Dear All About Jazz Readers,

If you're familiar with All About Jazz, you know that we've dedicated over two decades to supporting jazz as an art form, and more importantly, the creative musicians who make it. Our enduring commitment has made All About Jazz one of the most culturally important websites of its kind in the world reaching hundreds of thousands of readers every month. However, to expand our offerings and develop new means to foster jazz discovery we need your help.

You can become a sustaining member for a modest $20 and in return, we'll immediately hide those pesky Google ads PLUS deliver exclusive content and provide access to future articles for a full year! This combination will not only improve your AAJ experience, it will allow us to continue to rigorously build on the great work we first started in 1995. Read on to view our project ideas...

53

Edmar Castaneda: Double Portion

Dan Bilawsky By

Sign in to view read count
There is probably a greater chance of winning the lottery and being struck by lightning than building a career as a successful, world-renowned jazz Colombian harpist. Fortunately, Edmar Castaneda was more interested in pursuing his vision than studying statistics and probability. The Colombian-born harp phenom, who arrived in the United States in 1994, didn't have the benefit of following in the footsteps of others when it came to finding his way through jazz on his instrument of choice. He, however, had talent, determination and drive, which clearly helped him find success in his chosen endeavor.

His first two albums—Cuarto De Colores (Self Produced, 2006) and Entre Cuerdas (Artistshare, 2009)—were vibrant outings that featured some high-profile guests and highlighted the chemistry within Castaneda's one-of-a-kind trio. Flexible trombone wizard Marshall Gilkes and drummer/percussionist hybrid Dave Silliman joined with the harpist to form one of the most compelling threesomes around, but all things must come to an end and those two men are nowhere to be found here. Instead, Castaneda chooses to lighten the load on his third release, splitting the ten tracks evenly between solo performances and duo numbers.

Cuban pianist Gonzalo Rubalcaba, Puerto Rican saxophonist Miguel Zenon and Brazilian mandolina man Hamilton de Holanda join the Colombian harpist on a program of originals, save for Argentinean icon Astor Piazzolla's "Libertango," that has a pan-Latin sensibility. Rubalcaba's appearances provide two opposing views of this pairing, with the album-opening title track displaying some unnerving elements and dealing with the contrast between both men and "Ocaso De Mar" highlighting their interwoven ideas. Zenón and Castaneda breed fire when they join forces, engendering a wish that they'd connected on more than two tracks, but you can't always get what you want. Hamilton De Holanda only appears on the Piazzolla piece, but the lone opportunity to hear Castaneda interact, mano-a-mano, with this kindred spirit proves to be satisfying.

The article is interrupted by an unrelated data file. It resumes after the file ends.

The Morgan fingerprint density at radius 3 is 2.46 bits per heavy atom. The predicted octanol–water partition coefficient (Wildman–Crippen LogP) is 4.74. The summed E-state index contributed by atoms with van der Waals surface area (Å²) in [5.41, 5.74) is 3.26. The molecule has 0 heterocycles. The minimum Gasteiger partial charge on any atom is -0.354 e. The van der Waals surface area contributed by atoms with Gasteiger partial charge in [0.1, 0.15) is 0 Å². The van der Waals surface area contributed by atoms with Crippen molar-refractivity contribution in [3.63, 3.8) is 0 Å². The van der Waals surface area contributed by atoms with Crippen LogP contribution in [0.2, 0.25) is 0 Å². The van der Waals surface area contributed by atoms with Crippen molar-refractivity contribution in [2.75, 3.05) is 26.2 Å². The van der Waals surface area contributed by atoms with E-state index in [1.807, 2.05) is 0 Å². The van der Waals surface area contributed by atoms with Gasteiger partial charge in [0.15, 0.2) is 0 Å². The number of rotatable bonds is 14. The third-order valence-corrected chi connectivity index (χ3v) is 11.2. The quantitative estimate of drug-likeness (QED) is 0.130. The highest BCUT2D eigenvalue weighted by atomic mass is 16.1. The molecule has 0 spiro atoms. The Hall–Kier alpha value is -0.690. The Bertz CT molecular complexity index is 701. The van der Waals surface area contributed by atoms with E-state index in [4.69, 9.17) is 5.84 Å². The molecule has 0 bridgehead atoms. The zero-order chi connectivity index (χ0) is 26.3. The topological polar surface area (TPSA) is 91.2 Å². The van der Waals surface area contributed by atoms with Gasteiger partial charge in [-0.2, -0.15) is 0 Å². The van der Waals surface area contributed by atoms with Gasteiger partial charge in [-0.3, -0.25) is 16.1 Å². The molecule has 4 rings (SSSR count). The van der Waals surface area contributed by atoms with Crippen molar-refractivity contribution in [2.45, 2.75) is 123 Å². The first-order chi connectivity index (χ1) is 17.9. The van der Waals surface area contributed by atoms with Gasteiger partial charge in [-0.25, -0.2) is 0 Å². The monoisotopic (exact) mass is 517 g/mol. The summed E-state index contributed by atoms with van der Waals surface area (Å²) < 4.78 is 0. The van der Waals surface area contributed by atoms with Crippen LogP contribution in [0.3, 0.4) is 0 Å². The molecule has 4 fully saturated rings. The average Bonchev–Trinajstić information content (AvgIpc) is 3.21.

While much of the solo harp work early on proves to be a bit more relaxed and open-ended in nature, Castaneda kicks things into high gear on the album-ending "Samba For Orvieto." This tour-de-force display of musical machismo comes with percussive intensity, pianistic ideals and guitar-like allure, as Castaneda closes out the program with a bang. Double Portion is a departure from the harpist's previous work in scope, but not direction. In slimming things down, Castaneda provides an opportunity to hear his thoughts and conversations in more intimate settings, making this a valuable companion piece to his previous work.

Track Listing: Double Portion; Zeudi; A Harp In New York; Poem Of Strings; Libertango; Ocaso De Mar; Quitapesares; Portrait D'un Jardin; A La Tierra; Samba For Orvieto.

Personnel: Edmar Castaneda: Colombian harp, classical, harp; Gonzalo Rubalcaba: piano (1, 6); Miguel Zenon: alto saxophone (3, 7); Hamilton De Holanda: mandolina (5).

Title: Double Portion | Year Released: 2012 | Record Label: Self Produced

Tags

comments powered by Disqus

Shop for Music

Start your music shopping from All About Jazz and you'll support us in the process. Learn how.

Related Articles

Read Hastings Jazz Collective/Shadow Dances Album Reviews
Hastings Jazz Collective/Shadow Dances
By Dan McClenaghan
May 21, 2019
Read Crowded Heart Album Reviews
Crowded Heart
By Nicholas F. Mondello
May 21, 2019
Read That's a Computer Album Reviews
That's a Computer
By Jerome Wilson
May 21, 2019
Read All I Do Is Bleed Album Reviews
All I Do Is Bleed
By Paul Naser
May 21, 2019
Read LE10 18-05 Album Reviews
LE10 18-05
By Karl Ackermann
May 20, 2019
Read Remembering Miles Album Reviews
Remembering Miles
By Dan McClenaghan
May 20, 2019
Read Merry Peers Album Reviews
Merry Peers
By Bruce Lindsay
May 20, 2019